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Monday, June 6, 2011

Henry II - Eleanor of Acquitaine - Thomas Becket

If you ever had the idea that history books (read textbooks & big thick tomes with lots of obtuse words and tons of footnotes) are invariably dull.... think again. Many of today’s great history writers, be they professional historians or amateurs write really good stuff. As in fun to read. When they pack it into an exciting story like narative you really can’t go wrong. In my view they are two versions of this trend. History and historical fiction.
Lets start with straight history and biography. This is nonfiction based on accurate and well researched background material. The best ones tell a true story and bring it alive. Think of authors like Steven Ambrose, David McCullough, William Manchester, Doris Kearns Goodwin, Shelby Foote and many others.
The other equally exciting development is the vast improvement in historical fiction writing. Here the authors knowledge of the subject combined with excellent writing/storytelling technique will surely get your attention. As long as the line between fiction and nonfiction is clear, I really don’t believe it to be a bad thing if that line narrows. That is IF the writing is honest and well done and IF it draws more interest in history from the general public.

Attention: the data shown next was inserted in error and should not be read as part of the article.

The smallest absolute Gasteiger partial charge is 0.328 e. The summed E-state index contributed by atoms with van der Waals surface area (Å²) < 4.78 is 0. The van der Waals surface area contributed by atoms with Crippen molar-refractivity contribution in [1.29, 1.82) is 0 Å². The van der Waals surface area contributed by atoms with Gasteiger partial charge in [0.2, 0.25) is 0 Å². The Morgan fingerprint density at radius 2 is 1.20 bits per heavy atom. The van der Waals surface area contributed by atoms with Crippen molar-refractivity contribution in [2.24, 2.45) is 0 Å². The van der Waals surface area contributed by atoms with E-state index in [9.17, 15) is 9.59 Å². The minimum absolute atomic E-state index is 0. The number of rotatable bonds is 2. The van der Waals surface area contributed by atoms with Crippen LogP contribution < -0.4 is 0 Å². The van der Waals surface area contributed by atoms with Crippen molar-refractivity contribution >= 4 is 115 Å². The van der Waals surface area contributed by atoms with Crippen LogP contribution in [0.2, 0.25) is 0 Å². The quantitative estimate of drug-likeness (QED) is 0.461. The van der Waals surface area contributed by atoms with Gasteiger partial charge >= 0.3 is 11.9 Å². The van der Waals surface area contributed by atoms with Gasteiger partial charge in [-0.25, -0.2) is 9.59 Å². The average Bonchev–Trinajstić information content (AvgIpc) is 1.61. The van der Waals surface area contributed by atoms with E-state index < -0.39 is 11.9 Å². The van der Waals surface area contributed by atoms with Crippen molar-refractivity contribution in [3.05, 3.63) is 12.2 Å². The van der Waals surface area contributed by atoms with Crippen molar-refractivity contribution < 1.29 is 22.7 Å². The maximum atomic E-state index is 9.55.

There are more and more writers of historical fiction who are doing really great things. One of my favorites is Sharon Kay Penman. Her Eleanor of Aquitaine series is a good example of an ability to draw you into another time and place. In When Christ and His Saints Slept, Time and Chance and Devils Brood she brings the early medieval period alive as no one else ever has. In Time and Chance we learn of the tempestuous marriage of Eleanor of Aquitaine and Henry II in a magnificent story of love, power, ambition-and betrayal.

The book is wonderful telling of real history played out by real people where we can see: how issues of the separation of church and state bedeviled Henry II and his friend and counselor Thomas Becket upon the laters appointment as Archbishop of Canterbury. The degree to which the King might have been culpable in Beckets murder.
The reasons why Henry and Eleanor's marriage drifted apart. The reasons why Henry and Eleanor were well-intended but ineffective parents. "Reality TV" pales into insignificance with books like this.......


Arkansas Patti said...

Sounds good TB. I will look for it.
I probably won't be able to comment on your blog but will try.

Sally Wessely said...

This book sounds very interesting. You find some good reads out there.

Steve said...

I think I'll have to try some of these lesser boring history tomes to put a fresh spin on my interest in history.

Steve King